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Understanding Temporary Protected Status

Understanding Temporary Protected Status


There are many different types of immigration statuses in the United States, one of which is called temporary protected status (TPS). This status might apply to someone from another country where it would be unsafe for them to be deported back to. If you are facing possible deportation to your home country where you face serious safety threats, TPS can quite literally be a life-saver. You should not wait to consult with an Illinois immigration lawyer about your options. 

What Countries Can be Designated as Unsafe for TPS Purposes?

In order for someone to be protected from deportation to certain a country, one or more of the following must be true:

  • There is a civil war or another ongoing armed conflict
  • A disaster, including hurricanes, earthquakes, tsunamis, or epidemics, temporarily disrupts living conditions
  • Temporary conditions exist that are extraordinary and prohibit a national from safely entering the country

The Department of Homeland Security decides which country’s conditions warrant TPS status, though other agencies can weigh in on the matter. In August 2021, there are 12 countries with this current designation:

  • Sudan
  • South Sudan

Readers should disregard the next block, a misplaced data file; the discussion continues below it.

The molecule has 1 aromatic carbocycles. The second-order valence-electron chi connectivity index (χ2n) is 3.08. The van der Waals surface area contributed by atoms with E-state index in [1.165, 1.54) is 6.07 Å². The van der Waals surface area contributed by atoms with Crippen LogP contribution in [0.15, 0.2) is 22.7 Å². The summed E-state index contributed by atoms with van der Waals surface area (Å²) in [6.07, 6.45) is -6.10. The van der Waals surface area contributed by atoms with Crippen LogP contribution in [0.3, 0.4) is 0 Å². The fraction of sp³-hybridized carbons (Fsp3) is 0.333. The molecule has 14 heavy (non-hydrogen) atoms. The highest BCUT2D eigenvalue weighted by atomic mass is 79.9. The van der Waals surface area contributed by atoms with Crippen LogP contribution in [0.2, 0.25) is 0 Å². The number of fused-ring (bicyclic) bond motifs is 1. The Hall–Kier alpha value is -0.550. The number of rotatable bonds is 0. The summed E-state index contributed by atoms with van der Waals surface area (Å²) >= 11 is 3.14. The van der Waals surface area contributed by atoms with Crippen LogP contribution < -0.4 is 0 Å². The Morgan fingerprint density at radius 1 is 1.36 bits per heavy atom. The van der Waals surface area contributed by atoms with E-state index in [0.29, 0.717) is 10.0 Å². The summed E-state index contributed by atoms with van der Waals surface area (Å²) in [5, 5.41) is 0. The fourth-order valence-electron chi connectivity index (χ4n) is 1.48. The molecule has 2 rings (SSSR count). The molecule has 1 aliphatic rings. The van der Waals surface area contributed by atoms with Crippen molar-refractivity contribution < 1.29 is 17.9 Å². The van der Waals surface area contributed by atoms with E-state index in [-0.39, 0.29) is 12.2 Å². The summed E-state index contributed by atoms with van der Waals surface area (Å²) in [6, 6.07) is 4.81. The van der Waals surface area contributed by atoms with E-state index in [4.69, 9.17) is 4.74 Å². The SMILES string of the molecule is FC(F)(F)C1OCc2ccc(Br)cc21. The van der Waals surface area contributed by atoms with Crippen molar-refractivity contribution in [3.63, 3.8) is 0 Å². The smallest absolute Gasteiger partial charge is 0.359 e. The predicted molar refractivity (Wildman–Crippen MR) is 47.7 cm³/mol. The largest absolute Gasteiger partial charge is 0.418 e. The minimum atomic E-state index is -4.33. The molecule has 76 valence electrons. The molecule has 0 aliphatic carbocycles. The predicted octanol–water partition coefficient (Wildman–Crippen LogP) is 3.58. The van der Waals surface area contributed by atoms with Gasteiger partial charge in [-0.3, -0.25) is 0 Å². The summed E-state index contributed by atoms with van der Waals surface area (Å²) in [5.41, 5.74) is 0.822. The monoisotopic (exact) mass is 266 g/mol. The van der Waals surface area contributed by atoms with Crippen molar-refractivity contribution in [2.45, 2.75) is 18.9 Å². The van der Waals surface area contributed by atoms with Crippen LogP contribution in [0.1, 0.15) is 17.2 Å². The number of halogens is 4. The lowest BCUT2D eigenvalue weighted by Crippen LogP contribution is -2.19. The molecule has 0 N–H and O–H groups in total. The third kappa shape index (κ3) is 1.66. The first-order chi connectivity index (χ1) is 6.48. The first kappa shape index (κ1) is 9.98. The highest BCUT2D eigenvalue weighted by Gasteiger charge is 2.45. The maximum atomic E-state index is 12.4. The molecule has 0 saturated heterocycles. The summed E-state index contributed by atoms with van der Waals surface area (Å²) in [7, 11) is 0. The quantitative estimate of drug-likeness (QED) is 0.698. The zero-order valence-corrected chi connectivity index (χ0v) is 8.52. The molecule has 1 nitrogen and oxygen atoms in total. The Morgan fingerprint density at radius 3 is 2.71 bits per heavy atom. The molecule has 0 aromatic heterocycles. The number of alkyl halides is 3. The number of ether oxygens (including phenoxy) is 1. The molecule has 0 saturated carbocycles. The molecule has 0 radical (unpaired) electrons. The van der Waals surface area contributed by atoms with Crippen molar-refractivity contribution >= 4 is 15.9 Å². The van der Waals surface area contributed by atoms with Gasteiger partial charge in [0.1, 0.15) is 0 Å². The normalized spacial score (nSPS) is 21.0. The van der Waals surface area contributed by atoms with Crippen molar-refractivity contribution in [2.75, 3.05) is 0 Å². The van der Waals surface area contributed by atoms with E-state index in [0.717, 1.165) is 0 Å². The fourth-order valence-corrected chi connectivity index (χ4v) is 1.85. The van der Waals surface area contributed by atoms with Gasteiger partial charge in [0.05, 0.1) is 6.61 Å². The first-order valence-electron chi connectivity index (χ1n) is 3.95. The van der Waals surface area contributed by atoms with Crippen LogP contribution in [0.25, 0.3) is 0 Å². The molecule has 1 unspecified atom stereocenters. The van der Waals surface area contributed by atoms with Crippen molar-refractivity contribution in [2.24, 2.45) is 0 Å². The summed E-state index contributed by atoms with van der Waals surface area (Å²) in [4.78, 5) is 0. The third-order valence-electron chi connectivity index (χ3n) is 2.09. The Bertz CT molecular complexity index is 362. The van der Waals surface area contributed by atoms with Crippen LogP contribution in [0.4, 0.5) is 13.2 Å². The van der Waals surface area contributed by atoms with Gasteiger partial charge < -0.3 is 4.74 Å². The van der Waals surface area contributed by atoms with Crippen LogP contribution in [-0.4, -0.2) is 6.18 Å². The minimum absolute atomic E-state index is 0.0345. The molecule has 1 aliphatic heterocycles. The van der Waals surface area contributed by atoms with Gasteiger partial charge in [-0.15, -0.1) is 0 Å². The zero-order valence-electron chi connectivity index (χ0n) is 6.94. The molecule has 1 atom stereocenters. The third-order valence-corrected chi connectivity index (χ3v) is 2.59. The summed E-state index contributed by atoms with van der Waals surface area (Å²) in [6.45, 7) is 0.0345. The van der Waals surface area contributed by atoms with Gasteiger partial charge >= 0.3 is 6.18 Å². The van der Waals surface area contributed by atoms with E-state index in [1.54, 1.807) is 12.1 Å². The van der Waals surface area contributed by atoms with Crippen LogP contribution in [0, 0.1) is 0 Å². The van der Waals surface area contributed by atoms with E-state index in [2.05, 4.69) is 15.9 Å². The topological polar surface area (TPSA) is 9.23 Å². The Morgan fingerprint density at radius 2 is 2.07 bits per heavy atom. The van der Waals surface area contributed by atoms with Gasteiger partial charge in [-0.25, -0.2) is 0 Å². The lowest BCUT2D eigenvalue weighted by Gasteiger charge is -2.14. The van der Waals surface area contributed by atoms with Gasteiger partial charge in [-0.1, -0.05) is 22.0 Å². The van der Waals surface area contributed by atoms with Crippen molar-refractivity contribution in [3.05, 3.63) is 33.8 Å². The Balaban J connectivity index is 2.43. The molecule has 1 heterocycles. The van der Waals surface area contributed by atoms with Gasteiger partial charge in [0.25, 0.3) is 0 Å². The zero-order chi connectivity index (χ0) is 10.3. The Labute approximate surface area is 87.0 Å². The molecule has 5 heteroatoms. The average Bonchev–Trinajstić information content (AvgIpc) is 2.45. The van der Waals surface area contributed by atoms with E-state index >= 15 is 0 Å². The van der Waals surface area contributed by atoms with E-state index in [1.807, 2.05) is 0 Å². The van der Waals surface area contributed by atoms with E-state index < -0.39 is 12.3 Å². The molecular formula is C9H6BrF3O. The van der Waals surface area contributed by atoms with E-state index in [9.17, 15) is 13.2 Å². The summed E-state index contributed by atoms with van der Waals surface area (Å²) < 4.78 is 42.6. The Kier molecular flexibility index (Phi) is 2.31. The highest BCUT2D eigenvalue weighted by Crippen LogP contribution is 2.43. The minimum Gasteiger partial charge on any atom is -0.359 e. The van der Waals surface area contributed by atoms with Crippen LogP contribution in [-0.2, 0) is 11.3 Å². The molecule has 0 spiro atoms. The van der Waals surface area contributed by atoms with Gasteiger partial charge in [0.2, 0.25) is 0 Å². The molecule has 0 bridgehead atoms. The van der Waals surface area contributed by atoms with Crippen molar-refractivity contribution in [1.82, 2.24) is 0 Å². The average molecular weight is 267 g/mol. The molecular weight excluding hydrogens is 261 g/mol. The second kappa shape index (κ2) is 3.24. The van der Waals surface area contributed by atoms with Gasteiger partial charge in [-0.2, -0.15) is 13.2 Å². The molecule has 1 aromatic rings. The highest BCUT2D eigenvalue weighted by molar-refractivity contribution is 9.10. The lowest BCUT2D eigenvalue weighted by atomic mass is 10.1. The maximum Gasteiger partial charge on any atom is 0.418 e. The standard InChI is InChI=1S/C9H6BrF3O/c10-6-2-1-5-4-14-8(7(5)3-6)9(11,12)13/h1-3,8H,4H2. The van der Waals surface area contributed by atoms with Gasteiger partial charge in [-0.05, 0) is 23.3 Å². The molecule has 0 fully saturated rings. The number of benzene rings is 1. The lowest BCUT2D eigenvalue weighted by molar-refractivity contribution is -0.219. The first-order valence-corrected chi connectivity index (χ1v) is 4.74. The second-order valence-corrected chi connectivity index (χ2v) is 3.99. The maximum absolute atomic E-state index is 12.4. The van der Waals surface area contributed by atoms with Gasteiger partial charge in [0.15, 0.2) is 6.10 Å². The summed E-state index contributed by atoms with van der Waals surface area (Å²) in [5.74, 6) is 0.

• Yemen
  • Burma
  • Venezuela
  • El Salvador
  • Syria
  • Honduras
  • Nepal
  • Somalia
  • Nicaragua
  • Haiti

This list is constantly changing, so never assume you are ineligible for TPS if you have a real crisis in your home country. Instead, speak with an immigration lawyer. 

Who Can Be Eligible?

If someone is a national from a designated country, they might be eligible for TPS if they meet the following criteria:

  • They have been in the U.S. continuously since the date the country was designated and since a date that Homeland Security specifies. 
  • They are not inadmissible to the U.S. for reasons involving national security or certain crimes.

If someone is in the U.S. during the specific registration period for TPS from their country, they must register by sending in an application to the U.S. Citizenship and Immigration Services and paying the required fees. Their current immigration status does not affect their eligibility for TPS, and neither does a current order of removal. 

If you receive TPS, you can obtain protection for six, 12, or 18 month periods. If Homeland Security does not publish a decision terminating the designation of the home country 60 days or more before the TPS expires, the TPS is extended for an additional six months automatically. 

What Does TPS Do?

TPS means that you will have a stay of deportation while the protection is in place, which means immigration officials cannot initiate removal proceedings against you. You can apply to obtain advance parole, which allows you to travel outside the U.S. and return, but this is a separate application. 

Speak with an Illinois Immigration Attorney Today

If you want to make sure you are not removed to your home country due to violence or disruption, discuss the possibility of TPS with an Illinois immigration lawyer. Sverdloff Law Group is here to help clients in all different situations, so please contact us for more information. 


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